Leaders are readers; the same goes for coworking.

I am almost embarrassed (but only almost embarrassed) when other people introduce me as an omniscient coworking expert. That’s crazy, considering I’ve been on the subject for just four years. So many people have been involved with coworking longer than I have and from whom I have learned a lot. It’s also not true that I know everything. I just read a lot, and that’s why I know a lot.

Brian Tracy has written several books about success in business, sales, and personal development. One of his tips is to read one book a week on average. The books should mostly deal with the subject by wanting to be perceived as experts. This makes about 50 books a year. According to Tracy, this habit makes you an expert in seven years.

Reading educates and helps you to relax.

Merely reading a lot is not a challenge. It can sometimes be challenging to do this disciplined. Especially since there are hardly any reference books on coworking. One of the few in the German language is by Romy Sigl and Romana Hasenöhrl, “Do what you love“, but it is much more a guide for people who want to get into the subject. In English, I can’t speak more languages, books about coworking are rarely published.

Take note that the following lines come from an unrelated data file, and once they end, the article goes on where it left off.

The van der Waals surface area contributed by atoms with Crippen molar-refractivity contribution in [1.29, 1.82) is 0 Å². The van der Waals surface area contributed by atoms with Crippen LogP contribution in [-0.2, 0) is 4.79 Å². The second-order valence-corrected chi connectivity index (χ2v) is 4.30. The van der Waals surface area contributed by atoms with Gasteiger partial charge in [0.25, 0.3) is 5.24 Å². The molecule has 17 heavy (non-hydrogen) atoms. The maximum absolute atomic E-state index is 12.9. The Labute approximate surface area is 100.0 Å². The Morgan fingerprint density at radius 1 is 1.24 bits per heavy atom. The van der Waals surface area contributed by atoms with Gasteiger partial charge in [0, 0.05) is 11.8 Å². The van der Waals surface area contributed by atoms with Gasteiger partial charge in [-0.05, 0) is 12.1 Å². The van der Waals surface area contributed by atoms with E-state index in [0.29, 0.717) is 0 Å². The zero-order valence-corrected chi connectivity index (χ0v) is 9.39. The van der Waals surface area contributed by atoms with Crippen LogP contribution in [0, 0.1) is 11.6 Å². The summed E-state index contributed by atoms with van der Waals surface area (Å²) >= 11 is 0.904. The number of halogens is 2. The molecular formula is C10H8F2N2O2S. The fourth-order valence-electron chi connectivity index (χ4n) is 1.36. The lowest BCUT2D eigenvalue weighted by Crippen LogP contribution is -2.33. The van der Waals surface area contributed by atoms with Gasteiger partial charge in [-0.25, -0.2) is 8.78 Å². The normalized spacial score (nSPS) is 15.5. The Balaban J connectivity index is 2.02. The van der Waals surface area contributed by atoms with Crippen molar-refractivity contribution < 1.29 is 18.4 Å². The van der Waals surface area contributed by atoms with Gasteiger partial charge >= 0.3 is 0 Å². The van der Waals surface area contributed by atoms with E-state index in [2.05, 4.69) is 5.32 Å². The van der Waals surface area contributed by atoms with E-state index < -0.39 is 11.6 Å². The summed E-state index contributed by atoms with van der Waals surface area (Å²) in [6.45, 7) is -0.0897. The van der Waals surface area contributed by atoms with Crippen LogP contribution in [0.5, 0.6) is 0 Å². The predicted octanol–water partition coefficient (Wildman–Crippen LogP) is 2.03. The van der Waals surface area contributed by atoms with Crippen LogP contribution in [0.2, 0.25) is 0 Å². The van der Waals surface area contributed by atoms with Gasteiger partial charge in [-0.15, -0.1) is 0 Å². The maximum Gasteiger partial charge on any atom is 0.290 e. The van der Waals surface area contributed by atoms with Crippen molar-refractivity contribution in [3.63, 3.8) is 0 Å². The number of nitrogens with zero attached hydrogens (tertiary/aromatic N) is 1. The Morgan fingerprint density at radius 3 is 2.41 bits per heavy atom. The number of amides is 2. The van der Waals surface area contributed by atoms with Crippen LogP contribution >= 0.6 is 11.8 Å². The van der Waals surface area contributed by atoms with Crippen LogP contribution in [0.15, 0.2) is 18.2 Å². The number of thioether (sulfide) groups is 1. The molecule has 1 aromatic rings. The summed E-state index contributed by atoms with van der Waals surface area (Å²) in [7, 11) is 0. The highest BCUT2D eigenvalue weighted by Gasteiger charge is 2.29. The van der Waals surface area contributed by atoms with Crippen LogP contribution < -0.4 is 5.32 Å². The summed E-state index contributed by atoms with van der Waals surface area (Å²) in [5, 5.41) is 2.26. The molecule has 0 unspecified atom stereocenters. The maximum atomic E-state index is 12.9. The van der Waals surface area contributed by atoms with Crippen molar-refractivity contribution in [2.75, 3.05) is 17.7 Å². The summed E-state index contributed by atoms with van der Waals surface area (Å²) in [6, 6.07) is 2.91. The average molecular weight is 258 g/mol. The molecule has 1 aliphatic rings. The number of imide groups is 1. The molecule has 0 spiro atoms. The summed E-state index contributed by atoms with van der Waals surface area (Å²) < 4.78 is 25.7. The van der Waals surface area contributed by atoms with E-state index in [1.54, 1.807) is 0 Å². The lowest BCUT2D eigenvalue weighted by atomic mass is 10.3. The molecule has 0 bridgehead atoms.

Therefore, I have two searches in my TweetDeck, “coworking” and “co-working”, in which I check in several times a day. Once a day, and really every day, I look in Google News what appeared to the term “coworking”. That doesn’t mean that I get everything on the subject, but it’s not a little at the end of the day either. With the Coworking Library, there is another database for scientific work on coworking.

Reading a lot has two more advantages instead of just knowing more: you write better and reduce stress. In 2009, scientists at the University of Sussex conducted a study to show that reading makes it easier to forget your personal problems and everyday stress. This is indeed more true for books than articles, but at the end of the day, both are readings. Better to write because you have a more extensive vocabulary is what I see as the most significant advantage.

Read-in knowledge should be shared.

However, experts are not people who sit in their quiet closet and enjoy their knowledge. They share their expertise by formulating and publishing it. This can be in the form of a Blog, like this here, or in the way of a Podcast or YouTube videos, lectures at conferences, or guest contributions for other media writes. One must appear as a person to a topic and be visible.

The coworking scene lacks sources of shared knowledge. The international coworking events are an opportunity to exchange ideas. It is also worth visiting other coworking spaces and talking to the operators. But we also need more blogs and podcasts in which we, the people who do coworking professionally, publish our knowledge and make it available to others.

I hope a few coworking experts have set themselves that goal for 2019 — no matter what language and no matter where.

Header Image: John Guthrie (CC BY-SA 3.0), via Wikimedia Commons